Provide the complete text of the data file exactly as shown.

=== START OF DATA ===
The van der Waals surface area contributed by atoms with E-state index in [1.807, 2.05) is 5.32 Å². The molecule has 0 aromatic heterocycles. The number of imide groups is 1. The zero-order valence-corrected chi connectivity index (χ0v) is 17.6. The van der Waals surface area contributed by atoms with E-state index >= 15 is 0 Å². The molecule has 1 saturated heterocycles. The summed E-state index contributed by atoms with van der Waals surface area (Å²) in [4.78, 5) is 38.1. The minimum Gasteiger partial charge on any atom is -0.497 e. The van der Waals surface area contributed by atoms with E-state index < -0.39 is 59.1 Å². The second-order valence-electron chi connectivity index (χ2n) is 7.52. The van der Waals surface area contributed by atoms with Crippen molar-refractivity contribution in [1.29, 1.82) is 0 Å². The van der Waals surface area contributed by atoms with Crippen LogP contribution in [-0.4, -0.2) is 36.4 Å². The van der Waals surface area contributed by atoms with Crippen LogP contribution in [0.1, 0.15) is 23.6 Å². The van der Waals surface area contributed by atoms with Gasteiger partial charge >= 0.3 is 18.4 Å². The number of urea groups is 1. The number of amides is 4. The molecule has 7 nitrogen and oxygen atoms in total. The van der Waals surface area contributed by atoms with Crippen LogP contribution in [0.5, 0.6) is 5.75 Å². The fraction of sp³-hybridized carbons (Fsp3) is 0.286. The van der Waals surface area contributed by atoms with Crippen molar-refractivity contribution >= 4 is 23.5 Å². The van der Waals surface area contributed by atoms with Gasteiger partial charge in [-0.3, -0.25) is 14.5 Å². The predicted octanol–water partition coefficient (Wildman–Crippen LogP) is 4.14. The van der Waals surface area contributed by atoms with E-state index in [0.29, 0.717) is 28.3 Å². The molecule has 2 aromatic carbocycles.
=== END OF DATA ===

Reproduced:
The van der Waals surface area contributed by atoms with E-state index in [1.807, 2.05) is 5.32 Å². The molecule has 0 aromatic heterocycles. The number of imide groups is 1. The zero-order valence-corrected chi connectivity index (χ0v) is 17.6. The van der Waals surface area contributed by atoms with E-state index >= 15 is 0 Å². The molecule has 1 saturated heterocycles. The summed E-state index contributed by atoms with van der Waals surface area (Å²) in [4.78, 5) is 38.1. The minimum Gasteiger partial charge on any atom is -0.497 e. The van der Waals surface area contributed by atoms with E-state index < -0.39 is 59.1 Å². The second-order valence-electron chi connectivity index (χ2n) is 7.52. The van der Waals surface area contributed by atoms with Crippen molar-refractivity contribution in [1.29, 1.82) is 0 Å². The van der Waals surface area contributed by atoms with Crippen LogP contribution in [-0.4, -0.2) is 36.4 Å². The van der Waals surface area contributed by atoms with Crippen LogP contribution in [0.1, 0.15) is 23.6 Å². The van der Waals surface area contributed by atoms with Gasteiger partial charge >= 0.3 is 18.4 Å². The number of urea groups is 1. The number of amides is 4. The molecule has 7 nitrogen and oxygen atoms in total. The van der Waals surface area contributed by atoms with Crippen LogP contribution in [0.5, 0.6) is 5.75 Å². The fraction of sp³-hybridized carbons (Fsp3) is 0.286. The van der Waals surface area contributed by atoms with Crippen molar-refractivity contribution >= 4 is 23.5 Å². The van der Waals surface area contributed by atoms with Gasteiger partial charge in [-0.3, -0.25) is 14.5 Å². The predicted octanol–water partition coefficient (Wildman–Crippen LogP) is 4.14. The van der Waals surface area contributed by atoms with E-state index in [0.29, 0.717) is 28.3 Å². The molecule has 2 aromatic carbocycles.